International threats renew debate on missile defense

Updated
 
International threats renew debate on missile defense
International threats renew debate on missile defense
Associated Press

As tensions rise on the Korean peninsula, conservatives are eager to talk about a national security issue that’s long been near and dear to their hearts: missile defense.

[Weekly Standard editor Bill Kristol] said that there has been a “very haphazard follow through” on Ronald Reagan’s contention that the U.S. needs to defend itself from nuclear weapons. Kristol warned that in the decades to come, North Korea could have “many more missiles and many more nuclear weapons.” As such, Kristol argued that the Obama administration needs to “get serious” on beefing up missile defense systems.

[Republican political strategist Ed Gillespie] argued that “we need missile defense, and we need for our friends to have it as well.”

This comes on the heels of congressional Republican seeking more ground-based-missile-defense interceptors on the East coast of the U.S., not because of North Korea, but out of fear of Iran. Politico noted the GOP efforts are “tied up as much with the conservative mantle of Ronald Reagan as it is with national security or the influence of the defense industry.”

Because making defense decisions based on the dreams of a former president you happen to like is always a responsible approach to national security policy in a time with evolving global threats.

I can certainly understand the general appeal of the technology, at least on a conceptual level. Indeed, it’d be quite reassuring to think U.S. officials are investing wisely in a defense system that can simply shoot down missiles while they’re still in the sky, before they can do any damage on the ground.

But there are some problems with the idea. For one thing, missteps and technological failures have plagued missile-defense systems for as long as missile-defense systems have existed. It’s a drawback that proponents generally prefer to ignore.

For another, we aren’t investing wisely.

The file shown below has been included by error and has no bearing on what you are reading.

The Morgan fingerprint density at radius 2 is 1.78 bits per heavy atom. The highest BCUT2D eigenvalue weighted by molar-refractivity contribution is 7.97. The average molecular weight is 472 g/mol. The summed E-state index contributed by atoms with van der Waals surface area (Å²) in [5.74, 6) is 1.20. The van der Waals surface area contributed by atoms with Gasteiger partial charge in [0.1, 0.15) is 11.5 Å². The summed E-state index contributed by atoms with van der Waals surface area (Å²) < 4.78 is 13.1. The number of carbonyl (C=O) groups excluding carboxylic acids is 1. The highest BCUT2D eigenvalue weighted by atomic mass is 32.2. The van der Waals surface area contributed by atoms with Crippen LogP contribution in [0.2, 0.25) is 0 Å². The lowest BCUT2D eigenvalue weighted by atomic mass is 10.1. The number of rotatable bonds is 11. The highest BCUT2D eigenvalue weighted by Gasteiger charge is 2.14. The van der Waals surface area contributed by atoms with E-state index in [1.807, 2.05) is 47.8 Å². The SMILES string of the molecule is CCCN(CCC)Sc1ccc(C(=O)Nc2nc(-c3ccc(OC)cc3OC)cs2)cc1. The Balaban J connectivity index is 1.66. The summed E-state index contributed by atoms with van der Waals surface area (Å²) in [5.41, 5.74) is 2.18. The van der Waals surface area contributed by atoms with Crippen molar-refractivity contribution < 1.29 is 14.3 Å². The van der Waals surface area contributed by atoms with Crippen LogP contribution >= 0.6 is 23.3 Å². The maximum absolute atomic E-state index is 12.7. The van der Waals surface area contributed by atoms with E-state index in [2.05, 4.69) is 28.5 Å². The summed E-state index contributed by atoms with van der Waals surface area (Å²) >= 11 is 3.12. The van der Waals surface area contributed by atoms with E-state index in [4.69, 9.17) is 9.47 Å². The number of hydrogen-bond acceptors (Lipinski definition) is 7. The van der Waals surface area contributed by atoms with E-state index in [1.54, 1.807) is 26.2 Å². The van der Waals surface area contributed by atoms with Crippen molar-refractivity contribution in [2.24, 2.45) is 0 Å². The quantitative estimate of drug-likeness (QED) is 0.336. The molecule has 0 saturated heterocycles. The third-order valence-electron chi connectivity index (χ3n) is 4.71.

Dana Liebelson had a good report last week on Congress intervening to rescue a missile-defense program the Pentagon doesn’t want.

Conservatives are throwing a hissy fit about a few hundred thousand dollars spent on a scientific study about duck sex, but over at the Pentagon, Congress is spending $380 million on a missile program that has no funding authorization, doesn’t work, and the Department of Defense doesn’t plan on buying. So why are we still paying for it? Because Germany and Italy are making the US feel awkward, and when you back out of a defense contract, you have to sell your first-born child. Also, jobs. 

The Medium Extended Air Defense System (MEADS), contracted to Lockheed Martin, is a joint project with Italy and Germany intended to produce a weapon that will intercept ballistic missiles. If you read Lockheed Martin’s website, MEADS sounds really cool. This “hit-to-kill” missile will “defeat tactical ballistic missiles, cruise missiles, unmanned aerial vehicles and aircraft, [and provide] full 360-degree engagement.” Woah! (Shhh, forget about the fact that Lockheed Martin’s program is basically a duplicate of the “Patriot” missile program that the US is already paying for. This one sounds cooler, okay?) 

Unfortunately, according to the Office of Secretary of Defense, MEADS has had serious technical, management, schedule, and cost problems since it was introduced in the mid-1990’s” and has been unable to “meet schedule and cost targets.” The Department of Defense decided in 2011 it didn’t want the system because it couldn’t afford to pay for two missile programs, and it was not helping US national security.

Congress is funding it anyway, directing $380 million to the program in the stop-gap spending bill that will fund the government through the end of the fiscal year.

Missile Defense

International threats renew debate on missile defense

Updated